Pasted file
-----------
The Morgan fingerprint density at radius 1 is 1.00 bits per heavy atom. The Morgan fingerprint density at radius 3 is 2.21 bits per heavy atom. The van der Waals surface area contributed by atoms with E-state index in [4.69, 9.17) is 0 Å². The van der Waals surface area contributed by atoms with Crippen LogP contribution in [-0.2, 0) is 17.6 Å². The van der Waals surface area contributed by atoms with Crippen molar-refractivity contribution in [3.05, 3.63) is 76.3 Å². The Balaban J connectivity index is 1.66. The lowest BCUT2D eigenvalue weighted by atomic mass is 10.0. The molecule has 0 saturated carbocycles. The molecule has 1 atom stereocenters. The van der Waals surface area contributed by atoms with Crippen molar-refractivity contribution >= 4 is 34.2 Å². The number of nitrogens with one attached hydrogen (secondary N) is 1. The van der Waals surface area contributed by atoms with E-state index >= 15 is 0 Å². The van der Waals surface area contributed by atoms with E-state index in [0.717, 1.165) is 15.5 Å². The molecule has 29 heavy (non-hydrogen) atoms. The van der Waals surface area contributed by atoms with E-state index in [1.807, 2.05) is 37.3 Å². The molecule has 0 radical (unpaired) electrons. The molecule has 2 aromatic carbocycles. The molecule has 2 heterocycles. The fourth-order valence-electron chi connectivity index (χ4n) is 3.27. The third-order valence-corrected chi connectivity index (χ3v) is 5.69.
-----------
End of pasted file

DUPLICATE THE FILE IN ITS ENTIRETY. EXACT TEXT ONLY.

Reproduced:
The Morgan fingerprint density at radius 1 is 1.00 bits per heavy atom. The Morgan fingerprint density at radius 3 is 2.21 bits per heavy atom. The van der Waals surface area contributed by atoms with E-state index in [4.69, 9.17) is 0 Å². The van der Waals surface area contributed by atoms with Crippen LogP contribution in [-0.2, 0) is 17.6 Å². The van der Waals surface area contributed by atoms with Crippen molar-refractivity contribution in [3.05, 3.63) is 76.3 Å². The Balaban J connectivity index is 1.66. The lowest BCUT2D eigenvalue weighted by atomic mass is 10.0. The molecule has 0 saturated carbocycles. The molecule has 1 atom stereocenters. The van der Waals surface area contributed by atoms with Crippen molar-refractivity contribution >= 4 is 34.2 Å². The number of nitrogens with one attached hydrogen (secondary N) is 1. The van der Waals surface area contributed by atoms with E-state index >= 15 is 0 Å². The van der Waals surface area contributed by atoms with E-state index in [0.717, 1.165) is 15.5 Å². The molecule has 29 heavy (non-hydrogen) atoms. The van der Waals surface area contributed by atoms with E-state index in [1.807, 2.05) is 37.3 Å². The molecule has 0 radical (unpaired) electrons. The molecule has 2 aromatic carbocycles. The molecule has 2 heterocycles. The fourth-order valence-electron chi connectivity index (χ4n) is 3.27. The third-order valence-corrected chi connectivity index (χ3v) is 5.69.